TAMPA, FLA. (WSVN) - Decades after she survived a brain-eating disease, a Florida woman is sending support to a teen fighting a similar battle, and she has a heartfelt message for the patient’s family.
Pictures of Aimee Rossiter in a hospital hallway and her room, her head bandaged, always bring her to tears.
“It was a scary time, very scary time, not knowing if I was going to make it,” she said.
The year was 1993, and Rossiter was just 12 years old. She said her face was swelling, she had a fever and her symptoms were worsening.
Doctors eventually diagnosed her with a rare and often deadly brain-eating amoeba.
“They did tell my parents that they didn’t think I would be able to ever walk, talk or that I was going to possibly be blind,” she said.
After several years and several surgeries, Rossiter made a full recovery. Now, nearly 30 years later, the Tampa resident has a family of her own.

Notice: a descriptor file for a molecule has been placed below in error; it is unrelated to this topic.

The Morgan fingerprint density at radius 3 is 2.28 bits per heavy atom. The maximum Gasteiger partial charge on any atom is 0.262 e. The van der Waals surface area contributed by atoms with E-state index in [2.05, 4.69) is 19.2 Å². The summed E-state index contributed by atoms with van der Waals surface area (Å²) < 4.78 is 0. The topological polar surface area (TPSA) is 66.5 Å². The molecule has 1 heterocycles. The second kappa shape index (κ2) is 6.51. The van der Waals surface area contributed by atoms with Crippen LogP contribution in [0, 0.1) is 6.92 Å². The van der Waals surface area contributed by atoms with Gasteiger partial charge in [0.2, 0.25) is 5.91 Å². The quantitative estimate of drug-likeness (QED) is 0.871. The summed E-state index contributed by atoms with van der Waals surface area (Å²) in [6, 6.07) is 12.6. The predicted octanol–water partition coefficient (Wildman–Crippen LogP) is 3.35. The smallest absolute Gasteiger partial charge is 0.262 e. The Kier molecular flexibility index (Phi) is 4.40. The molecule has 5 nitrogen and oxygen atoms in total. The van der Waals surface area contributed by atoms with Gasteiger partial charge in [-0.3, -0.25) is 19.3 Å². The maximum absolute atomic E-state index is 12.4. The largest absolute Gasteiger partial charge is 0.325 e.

“I feel very fortunate,” she said.
Rossiter said all those emotions came flooding back when she saw Caleb Ziegelbauer’s story.
The 13-year-old boy has been fighting a brain-eating amoeba for two months. He contracted the parasite while swimming at Port Charlotte Beach, north of Fort Myers.
“I know what he’s going through. Like, I know he doesn’t know what’s happening right now, and his family, either,” she said.
Ziegelbauer and his family flew from Tampa to Chicago on Wednesday for specialized treatment.
“Every finger twitch we see makes us excited for what’s to come and hopeful,” his mother told reporters at a news conference.
The boy’s loved ones remain hopeful that the teen will beat the odds.
Brain-eating amoebas are extremely rare but almost always fatal. There have been 155 cases recorded in the U.S.
All but four of these cases were deadly, but not Aimee’s.
“That’s why I tell them, Caleb’s family, not to give up. He’ll make it through. It makes me emotional,” she said as she fought back tears.
Through these tears, this survivor has this message for Ziegelbauer and his family.
“Don’t give up, have faith, keep hope,” she said.
Rossiter said her case was so rare at the time that it was written about in the New England Journal of Medicine.
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